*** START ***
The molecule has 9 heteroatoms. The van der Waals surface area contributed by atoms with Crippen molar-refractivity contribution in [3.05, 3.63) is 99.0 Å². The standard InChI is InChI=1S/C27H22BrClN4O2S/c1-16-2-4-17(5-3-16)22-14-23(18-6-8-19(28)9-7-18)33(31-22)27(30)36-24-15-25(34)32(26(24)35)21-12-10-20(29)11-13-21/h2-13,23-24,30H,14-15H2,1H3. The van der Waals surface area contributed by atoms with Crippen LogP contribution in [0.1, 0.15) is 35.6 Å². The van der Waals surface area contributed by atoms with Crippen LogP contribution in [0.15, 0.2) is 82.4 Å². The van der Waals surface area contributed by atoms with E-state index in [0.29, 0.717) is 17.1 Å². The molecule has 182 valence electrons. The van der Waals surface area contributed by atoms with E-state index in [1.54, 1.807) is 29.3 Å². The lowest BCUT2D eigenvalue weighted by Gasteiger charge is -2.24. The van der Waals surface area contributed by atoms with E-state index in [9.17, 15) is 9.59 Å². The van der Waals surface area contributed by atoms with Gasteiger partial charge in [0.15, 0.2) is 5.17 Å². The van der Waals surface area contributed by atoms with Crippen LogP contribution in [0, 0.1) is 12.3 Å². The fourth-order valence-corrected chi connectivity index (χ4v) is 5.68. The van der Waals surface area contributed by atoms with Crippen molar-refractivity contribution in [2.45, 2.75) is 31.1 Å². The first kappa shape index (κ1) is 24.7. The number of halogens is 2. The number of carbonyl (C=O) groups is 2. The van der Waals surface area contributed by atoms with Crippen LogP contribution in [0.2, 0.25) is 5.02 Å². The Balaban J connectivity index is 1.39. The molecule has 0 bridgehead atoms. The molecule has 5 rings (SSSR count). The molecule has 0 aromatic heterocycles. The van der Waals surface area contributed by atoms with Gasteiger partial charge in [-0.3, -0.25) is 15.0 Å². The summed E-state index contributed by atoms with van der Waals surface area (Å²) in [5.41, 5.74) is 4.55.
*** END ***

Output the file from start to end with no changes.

The molecule has 9 heteroatoms. The van der Waals surface area contributed by atoms with Crippen molar-refractivity contribution in [3.05, 3.63) is 99.0 Å². The standard InChI is InChI=1S/C27H22BrClN4O2S/c1-16-2-4-17(5-3-16)22-14-23(18-6-8-19(28)9-7-18)33(31-22)27(30)36-24-15-25(34)32(26(24)35)21-12-10-20(29)11-13-21/h2-13,23-24,30H,14-15H2,1H3. The van der Waals surface area contributed by atoms with Crippen LogP contribution in [0.1, 0.15) is 35.6 Å². The van der Waals surface area contributed by atoms with Crippen LogP contribution in [0.15, 0.2) is 82.4 Å². The van der Waals surface area contributed by atoms with E-state index in [0.29, 0.717) is 17.1 Å². The molecule has 182 valence electrons. The van der Waals surface area contributed by atoms with E-state index in [1.54, 1.807) is 29.3 Å². The lowest BCUT2D eigenvalue weighted by Gasteiger charge is -2.24. The van der Waals surface area contributed by atoms with E-state index in [9.17, 15) is 9.59 Å². The van der Waals surface area contributed by atoms with Gasteiger partial charge in [0.15, 0.2) is 5.17 Å². The van der Waals surface area contributed by atoms with Crippen LogP contribution in [0, 0.1) is 12.3 Å². The fourth-order valence-corrected chi connectivity index (χ4v) is 5.68. The van der Waals surface area contributed by atoms with Crippen molar-refractivity contribution in [2.45, 2.75) is 31.1 Å². The first kappa shape index (κ1) is 24.7. The number of halogens is 2. The number of carbonyl (C=O) groups is 2. The van der Waals surface area contributed by atoms with Crippen LogP contribution in [0.2, 0.25) is 5.02 Å². The Balaban J connectivity index is 1.39. The molecule has 0 bridgehead atoms. The molecule has 5 rings (SSSR count). The molecule has 0 aromatic heterocycles. The van der Waals surface area contributed by atoms with Gasteiger partial charge in [-0.3, -0.25) is 15.0 Å². The summed E-state index contributed by atoms with van der Waals surface area (Å²) in [5.41, 5.74) is 4.55.